The Truth According to Us by Annie Barrows
My rating: 5 of 5 stars
More than any other book I read last year, this one has stayed with me. About halfway through it, I started to realize that it was one of those rare books that I ration pages I read, so that I won't finish it too quickly. I only do this with something precious in the book world: a work that makes me feel more connected to life.
Annie Barrows' inhabitants of the fictitious West Virginia town of Macedonia are flawed, funny, and utterly believable. I have recommend this novel to a wide variety of friends.
A few of my favorite passages:
I loved Miss Cladine. In real life, she was an algebra teacher over in the high school, but she was crazy about the Bible. Not in a preaching way, though. She never talked about being good or bad. Instead, she told the Bible in stories, acting out all the parts, with yelling and wailing as necessary. Even the very worst boys, like Harmon Lacey, sat as quiet as mice during Sunday school. Miss Cladine had her favorites--not in the class but in the Bible. She thought Daniel was a sourpuss and a know-it-all, and she didn't like Paul, either. She called him a busy-body. The one she loved was Samson. She had a colored picture of him knocking down the pillars, pinned to the walls of the basement. The Philistines were scrambling around with their mouths hanging open in terror. "Serves them right," Miss Cladine said. "The sneaks."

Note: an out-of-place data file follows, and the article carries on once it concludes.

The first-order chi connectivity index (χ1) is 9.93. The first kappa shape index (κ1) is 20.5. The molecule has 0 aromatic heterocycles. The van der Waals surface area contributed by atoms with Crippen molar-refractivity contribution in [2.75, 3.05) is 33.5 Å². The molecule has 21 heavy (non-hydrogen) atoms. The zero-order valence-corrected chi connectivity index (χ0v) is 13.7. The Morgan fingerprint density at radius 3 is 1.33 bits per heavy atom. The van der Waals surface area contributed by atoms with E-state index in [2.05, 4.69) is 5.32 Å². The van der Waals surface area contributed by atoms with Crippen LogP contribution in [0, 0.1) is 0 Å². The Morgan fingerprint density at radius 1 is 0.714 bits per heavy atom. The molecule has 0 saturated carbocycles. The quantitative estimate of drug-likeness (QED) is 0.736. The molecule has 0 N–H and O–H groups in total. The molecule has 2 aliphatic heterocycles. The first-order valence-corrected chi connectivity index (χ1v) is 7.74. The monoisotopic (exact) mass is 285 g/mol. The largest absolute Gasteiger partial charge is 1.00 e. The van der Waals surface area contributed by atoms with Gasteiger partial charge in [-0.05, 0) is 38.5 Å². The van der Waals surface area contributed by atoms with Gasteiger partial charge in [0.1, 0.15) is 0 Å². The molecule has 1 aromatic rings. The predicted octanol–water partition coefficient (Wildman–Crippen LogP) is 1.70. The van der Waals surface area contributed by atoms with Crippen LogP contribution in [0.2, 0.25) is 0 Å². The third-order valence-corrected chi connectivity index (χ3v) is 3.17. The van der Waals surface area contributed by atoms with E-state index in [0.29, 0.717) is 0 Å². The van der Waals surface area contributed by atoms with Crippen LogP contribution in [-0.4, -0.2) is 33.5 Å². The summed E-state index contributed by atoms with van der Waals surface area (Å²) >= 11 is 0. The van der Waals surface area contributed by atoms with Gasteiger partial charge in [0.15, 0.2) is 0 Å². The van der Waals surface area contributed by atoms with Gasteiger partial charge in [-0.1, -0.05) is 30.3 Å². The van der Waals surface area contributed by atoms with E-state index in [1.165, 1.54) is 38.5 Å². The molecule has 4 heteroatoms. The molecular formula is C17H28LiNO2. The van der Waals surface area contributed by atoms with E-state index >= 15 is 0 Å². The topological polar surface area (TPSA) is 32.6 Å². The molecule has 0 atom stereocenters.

I swung the door open and relaxed. She wasn't there. I stepped in and shut the door behind me. I had promised God I wouldn't touch anything. I'd just look at what was lying around. If Jane Eyre had only looked around a little, she might have saved herself a lot of heartache.
He was lying; I could hear it the way you hear a tune and you know how it goes. I wondered how many times I'd heard him lie, to know so well what it sounded like.
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